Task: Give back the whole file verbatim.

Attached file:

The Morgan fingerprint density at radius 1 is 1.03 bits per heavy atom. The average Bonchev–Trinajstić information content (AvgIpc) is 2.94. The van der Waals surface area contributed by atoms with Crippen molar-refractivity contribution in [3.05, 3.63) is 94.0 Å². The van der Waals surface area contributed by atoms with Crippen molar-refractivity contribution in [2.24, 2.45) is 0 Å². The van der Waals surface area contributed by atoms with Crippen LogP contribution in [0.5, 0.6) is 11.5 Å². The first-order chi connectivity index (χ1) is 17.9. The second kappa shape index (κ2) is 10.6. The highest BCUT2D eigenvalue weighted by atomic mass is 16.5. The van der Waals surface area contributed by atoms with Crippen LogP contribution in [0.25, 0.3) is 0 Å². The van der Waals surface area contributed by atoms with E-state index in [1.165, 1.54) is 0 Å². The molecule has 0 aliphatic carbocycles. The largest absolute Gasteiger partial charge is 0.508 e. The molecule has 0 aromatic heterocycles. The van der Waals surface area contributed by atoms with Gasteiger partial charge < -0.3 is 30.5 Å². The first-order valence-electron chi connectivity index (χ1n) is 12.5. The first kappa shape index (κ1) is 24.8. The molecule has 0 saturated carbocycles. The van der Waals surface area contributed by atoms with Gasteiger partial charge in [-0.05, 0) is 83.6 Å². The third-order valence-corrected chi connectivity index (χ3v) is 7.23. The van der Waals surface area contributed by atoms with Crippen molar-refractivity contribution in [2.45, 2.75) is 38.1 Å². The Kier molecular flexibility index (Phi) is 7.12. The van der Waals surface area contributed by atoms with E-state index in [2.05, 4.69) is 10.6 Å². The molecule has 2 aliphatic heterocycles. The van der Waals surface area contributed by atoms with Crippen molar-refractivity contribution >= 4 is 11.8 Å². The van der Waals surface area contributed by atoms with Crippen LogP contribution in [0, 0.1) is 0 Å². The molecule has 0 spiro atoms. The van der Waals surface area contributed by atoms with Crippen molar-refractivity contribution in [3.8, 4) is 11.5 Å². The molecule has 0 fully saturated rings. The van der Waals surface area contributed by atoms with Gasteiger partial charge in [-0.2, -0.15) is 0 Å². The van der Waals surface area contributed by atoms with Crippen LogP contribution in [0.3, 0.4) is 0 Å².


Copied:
The Morgan fingerprint density at radius 1 is 1.03 bits per heavy atom. The average Bonchev–Trinajstić information content (AvgIpc) is 2.94. The van der Waals surface area contributed by atoms with Crippen molar-refractivity contribution in [3.05, 3.63) is 94.0 Å². The van der Waals surface area contributed by atoms with Crippen molar-refractivity contribution in [2.24, 2.45) is 0 Å². The van der Waals surface area contributed by atoms with Crippen LogP contribution in [0.5, 0.6) is 11.5 Å². The first-order chi connectivity index (χ1) is 17.9. The second kappa shape index (κ2) is 10.6. The highest BCUT2D eigenvalue weighted by atomic mass is 16.5. The van der Waals surface area contributed by atoms with Crippen LogP contribution in [0.25, 0.3) is 0 Å². The van der Waals surface area contributed by atoms with E-state index in [1.165, 1.54) is 0 Å². The molecule has 0 aliphatic carbocycles. The largest absolute Gasteiger partial charge is 0.508 e. The molecule has 0 aromatic heterocycles. The van der Waals surface area contributed by atoms with Gasteiger partial charge < -0.3 is 30.5 Å². The first-order valence-electron chi connectivity index (χ1n) is 12.5. The first kappa shape index (κ1) is 24.8. The molecule has 0 saturated carbocycles. The van der Waals surface area contributed by atoms with Gasteiger partial charge in [-0.05, 0) is 83.6 Å². The third-order valence-corrected chi connectivity index (χ3v) is 7.23. The van der Waals surface area contributed by atoms with Crippen molar-refractivity contribution in [2.45, 2.75) is 38.1 Å². The Kier molecular flexibility index (Phi) is 7.12. The van der Waals surface area contributed by atoms with E-state index in [2.05, 4.69) is 10.6 Å². The molecule has 2 aliphatic heterocycles. The van der Waals surface area contributed by atoms with Crippen molar-refractivity contribution >= 4 is 11.8 Å². The van der Waals surface area contributed by atoms with Crippen LogP contribution in [0, 0.1) is 0 Å². The molecule has 0 spiro atoms. The van der Waals surface area contributed by atoms with Crippen molar-refractivity contribution in [3.8, 4) is 11.5 Å². The molecule has 0 fully saturated rings. The van der Waals surface area contributed by atoms with Gasteiger partial charge in [-0.2, -0.15) is 0 Å². The van der Waals surface area contributed by atoms with Crippen LogP contribution in [0.3, 0.4) is 0 Å².